With its low dash cowl and good all-round visibility, the Hyundai i20 puts drivers at immediate ease. A vibrant digital instrument readout (the counter-clockwise tacho does take time to adjust to) and large 10.25-inch touchscreen are among the elements that grab your attention inside the i20. All’s not perfect though. The interior that’s predominantly finished in black looks drab rather than sporty, and there are a quite a few scratchy plastics scattered around the cabin too. Not long ago we would have said this is uncharacteristic of Hyundai but dumbing down the quality of the plastics (to save costs) is a worrying trend from this Korean giant.
Polo feels a size smaller and is tightest on space.
The VW Polo has always impressed for its tough German build and even all these years later the thunk on door shut is very gratifying. There is a built-to-last feeling to everything inside the Polo but there’s just no ignoring the feeling of being in a car well past its prime. The dashboard looks dated and what only weakens the Polo’s case is how small it feels compared to its rivals; it’s the narrowest car here. And you can pretty much rule out the Polo if you are looking for a small car to travel five-up in. Rear-seat legroom is strictly limited and the cabin is only wide enough for two to sit in comfort.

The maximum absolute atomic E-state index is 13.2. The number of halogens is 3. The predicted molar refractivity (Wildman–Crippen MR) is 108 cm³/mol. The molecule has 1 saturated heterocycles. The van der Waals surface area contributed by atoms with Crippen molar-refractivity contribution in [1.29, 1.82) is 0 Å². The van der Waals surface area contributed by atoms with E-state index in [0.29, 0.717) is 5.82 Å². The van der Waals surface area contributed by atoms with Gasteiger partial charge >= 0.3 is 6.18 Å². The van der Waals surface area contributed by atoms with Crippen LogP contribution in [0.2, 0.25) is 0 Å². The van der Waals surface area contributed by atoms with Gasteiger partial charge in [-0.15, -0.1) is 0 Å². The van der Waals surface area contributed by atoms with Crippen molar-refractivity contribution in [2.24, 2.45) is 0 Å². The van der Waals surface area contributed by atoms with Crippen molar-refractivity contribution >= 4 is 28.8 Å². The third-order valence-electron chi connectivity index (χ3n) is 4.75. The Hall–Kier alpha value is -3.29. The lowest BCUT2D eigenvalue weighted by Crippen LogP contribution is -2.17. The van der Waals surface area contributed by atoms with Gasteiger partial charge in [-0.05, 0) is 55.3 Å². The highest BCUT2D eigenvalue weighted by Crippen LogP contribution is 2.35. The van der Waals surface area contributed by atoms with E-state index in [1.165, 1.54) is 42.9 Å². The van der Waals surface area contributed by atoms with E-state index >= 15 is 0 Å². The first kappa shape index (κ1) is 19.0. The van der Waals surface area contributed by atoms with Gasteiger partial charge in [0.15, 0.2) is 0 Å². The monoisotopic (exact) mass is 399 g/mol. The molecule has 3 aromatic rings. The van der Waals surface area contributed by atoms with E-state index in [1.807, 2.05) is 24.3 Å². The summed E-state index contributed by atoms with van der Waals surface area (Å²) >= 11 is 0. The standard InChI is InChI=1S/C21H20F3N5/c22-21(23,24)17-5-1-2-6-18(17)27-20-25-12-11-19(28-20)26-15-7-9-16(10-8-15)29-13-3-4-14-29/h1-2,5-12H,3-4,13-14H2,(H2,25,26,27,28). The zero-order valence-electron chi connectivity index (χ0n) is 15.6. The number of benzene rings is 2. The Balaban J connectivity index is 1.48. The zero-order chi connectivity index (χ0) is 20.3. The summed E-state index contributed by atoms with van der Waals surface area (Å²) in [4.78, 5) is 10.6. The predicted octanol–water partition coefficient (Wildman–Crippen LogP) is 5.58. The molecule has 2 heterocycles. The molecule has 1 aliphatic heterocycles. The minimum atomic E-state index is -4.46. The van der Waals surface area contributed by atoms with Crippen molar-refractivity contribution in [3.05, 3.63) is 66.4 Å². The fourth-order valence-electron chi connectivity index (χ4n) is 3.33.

You can fit most luggage in the Altroz’s 345 litres.
The Altroz and the i20 are more compelling picks as family cars in that sense. The i20 is the roomiest at the back (it’s got the longest wheelbase) but frustratingly no version of the Turbo iMT gets adjustable rear headrests. It’s only the Altroz that packs in the added comfort of a rear-centre armrest too. On the other hand, an upright rear backrest and relatively small windows work against the Tata.
|Altroz iTurbo||i20 Turbo||Polo TSI|
|Boot capacity||345 litres||311 litres||294 litres|
The Altroz’s 345-litre luggage compartment is the most accommodating for suitcases though you’ll be able to fit in plenty into the i20 (311 litres) and Polo’s (294 litres) too. The rear seats can be folded to free more space but none of the cars offer the flexibility of a rear seat split.
As the table makes clear, it’s a mixed bag when talking features on the fully loaded versions of the three cars. The i20 iMT Asta is the only one with LED headlights, a tyre pressure monitor and a wireless phone charger, and also wows for its super slick and class-best touchscreen and Bose sound system. The new Altroz iTurbo XZ+ runs the i20 close with its leatherette upholstery, updated Harman sound system and new iRA connected car features, and also goes one-up with features like front and rear armrests. The Polo misses many frills offered on the other two but it’s only the VW that gets an auto dimming rear-view mirror.